Another secluded section of towpath end the Pennsylvania section of the hike. Tourist mule barge rides used to come up here from New Hope.
Delaware Canal State Park Towpath
Eventually you come to Centre Bridge, where a bridge crosses the Delaware. Walk up the steps and start crossing the bridge. Originally Reading’s Ferry crossed the river here. In 1814 they built a covered bridge at this spot. The bridge you see here was built in 1926.
stockton bridge
The walkway across the bridge offers great views of the Delaware River.
stockton nj
After the bridge, avoid the first right turn on what looks like it should be the trail. Keep going straight on the street.
Delaware and Raritan Canal
When you reach the old train depot / deli, make the right onto the Delaware and Raritan Canal trail.

If you want to grab a bite or take a break, you have options in Stockton. There is a deli, and a few proper restaurants. Also, if you want to end the hike here, you can take an inexpensive Uber back to New Hope.

Delaware and Raritan Canal
The entrance to the Delaware and Raritan Canal trail towpath is well marked. Start hiking south towards Lambertville.
Delaware and Raritan Canal trail
The towpath is easy to follow as it makes it’s way behind the houses in Stockton.
Delaware and Raritan Canal trail
You’ll see remnants of the old railway line on the NJ part of the hike. Unlike the PA towpath, the NJ side was converted to a rail line, which was abandoned in 1977 and then converted to a rail trail. In addition to the mile markers, keep your eyes open for other relics of the old railroad.
Delaware and Raritan Canal trail
The trail crosses over the canal and continues south.
Delaware and Raritan Canal trail
The Delaware and Raritan Canal is stocked with trout. During fishing season, you’ll see fisherman on the banks.
Delaware and Raritan Canal trail
As you continue south, you’ll see an abandoned railroad bridge.
Route 202 Toll Bridge
Eventually the Route 202 Toll Bridge will come back into view. Keep heading southe underneath it.
Delaware and Raritan Canal trail
Immediately after the Route 202 Toll Bridge, make the left to cross the canal. DO NOT continue straight on this side of the canal.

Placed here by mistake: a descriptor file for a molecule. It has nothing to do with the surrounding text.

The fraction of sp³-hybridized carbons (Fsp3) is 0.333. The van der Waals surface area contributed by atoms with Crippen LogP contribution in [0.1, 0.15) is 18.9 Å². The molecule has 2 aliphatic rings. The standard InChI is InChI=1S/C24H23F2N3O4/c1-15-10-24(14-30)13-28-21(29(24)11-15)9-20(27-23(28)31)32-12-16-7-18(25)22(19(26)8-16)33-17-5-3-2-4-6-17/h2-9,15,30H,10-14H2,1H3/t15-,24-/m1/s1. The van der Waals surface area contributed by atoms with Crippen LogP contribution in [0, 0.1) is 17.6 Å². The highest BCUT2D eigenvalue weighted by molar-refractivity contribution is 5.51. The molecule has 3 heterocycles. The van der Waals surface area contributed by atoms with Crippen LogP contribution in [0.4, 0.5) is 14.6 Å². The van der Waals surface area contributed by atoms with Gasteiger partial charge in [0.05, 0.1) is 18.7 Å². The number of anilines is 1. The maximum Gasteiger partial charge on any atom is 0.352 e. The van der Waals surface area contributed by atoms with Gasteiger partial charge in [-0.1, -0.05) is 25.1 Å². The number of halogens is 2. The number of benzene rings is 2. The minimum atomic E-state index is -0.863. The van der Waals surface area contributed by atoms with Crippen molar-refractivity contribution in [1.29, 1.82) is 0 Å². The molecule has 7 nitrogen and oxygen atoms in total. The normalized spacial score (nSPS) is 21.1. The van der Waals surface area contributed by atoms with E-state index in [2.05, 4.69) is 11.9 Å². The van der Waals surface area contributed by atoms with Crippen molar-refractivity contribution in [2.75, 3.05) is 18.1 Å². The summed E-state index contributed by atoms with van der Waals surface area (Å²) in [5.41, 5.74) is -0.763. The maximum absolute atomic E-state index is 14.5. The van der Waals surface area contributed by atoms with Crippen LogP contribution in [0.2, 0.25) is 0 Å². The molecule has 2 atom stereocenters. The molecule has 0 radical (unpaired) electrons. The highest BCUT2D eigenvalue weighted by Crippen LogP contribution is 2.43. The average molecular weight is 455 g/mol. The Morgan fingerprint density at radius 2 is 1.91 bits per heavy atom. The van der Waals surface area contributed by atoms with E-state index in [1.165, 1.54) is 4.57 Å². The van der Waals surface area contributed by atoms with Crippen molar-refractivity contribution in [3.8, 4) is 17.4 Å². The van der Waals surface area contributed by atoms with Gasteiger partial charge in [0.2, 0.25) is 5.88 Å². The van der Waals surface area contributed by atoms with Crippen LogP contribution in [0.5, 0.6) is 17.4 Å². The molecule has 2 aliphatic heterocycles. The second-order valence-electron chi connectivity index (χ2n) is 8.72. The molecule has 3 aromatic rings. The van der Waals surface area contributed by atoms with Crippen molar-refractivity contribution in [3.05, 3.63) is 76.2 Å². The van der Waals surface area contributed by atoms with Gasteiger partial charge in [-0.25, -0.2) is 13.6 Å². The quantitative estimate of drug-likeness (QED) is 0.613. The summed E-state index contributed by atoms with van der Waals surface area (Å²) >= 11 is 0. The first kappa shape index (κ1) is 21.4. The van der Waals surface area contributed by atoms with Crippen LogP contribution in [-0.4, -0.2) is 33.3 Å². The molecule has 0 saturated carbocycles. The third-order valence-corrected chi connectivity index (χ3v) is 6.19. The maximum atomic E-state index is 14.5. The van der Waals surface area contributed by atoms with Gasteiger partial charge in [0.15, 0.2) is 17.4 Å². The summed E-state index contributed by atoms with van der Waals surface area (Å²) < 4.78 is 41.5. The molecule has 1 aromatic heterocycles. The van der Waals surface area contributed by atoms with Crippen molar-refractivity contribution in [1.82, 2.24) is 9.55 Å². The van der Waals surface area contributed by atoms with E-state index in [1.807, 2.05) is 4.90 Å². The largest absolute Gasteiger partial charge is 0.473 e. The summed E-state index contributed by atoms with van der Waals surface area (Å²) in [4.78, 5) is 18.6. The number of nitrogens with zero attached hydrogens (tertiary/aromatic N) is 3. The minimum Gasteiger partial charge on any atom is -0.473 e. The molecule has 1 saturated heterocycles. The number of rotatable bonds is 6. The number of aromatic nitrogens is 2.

Delaware and Raritan Canal trail
Once you cross the little bridge over the canal, make the right and continue south on the other side of the canal. If you were to go straight over this bridge, you would arrive at the Holcombe-Jimison Farmstead Museum, dedicated to the preservation of Hunterdon County’s agricultural heritage from the 18th into the 20th centuries.
Delaware and Raritan Canal trail
After crossing the small bridge, the trail is easy to follow.
Delaware and Raritan Canal trail
The canal crosses Alexauken Creek. The canal bridge also acts as a spillway, allowing the canal to overflow into the creek and not overflow it’s banks.
Delaware and Raritan Canal trail
This portion of the Delaware and Raritan Canal trail didn’t have railroad tracks and would be similar to the way it was when mules pulled barges.
Delaware and Raritan Canal trail
Eventually the trail reaches Lambertville, NJ, and winds it’s way behind a lumber yard and it’s iconic Victorian houses.
Delaware and Raritan Canal trail
Keep heading south on the towpath trail, avoiding any side streets.
Delaware and Raritan Canal trail
When you reach Bridge St. in downtown Lambertville, make the right and hike toward the bridge to New Hope.
Lambertville NJ
Walk on the sidewalk and cross the bridge back into Pennsylvania.
New Hope PA
When you get off the bridge in New Hope, walk up Bridge St. to the canal to return to your starting point.

A quick note. These directions are meant as a guide for the hike, and not a definitive source. Conditions change, and the information here can be different based on time of day, weather, season, etc. There can be small side trails that you might see but I missed. I have made every effort to include all the information you need to complete the hike successfully. I recommend using this guide in conjunction with a map, GPX file, common sense, and call to the ranger station or park office. If you do the hike and notice something has changed, please contact me and I will update the guide.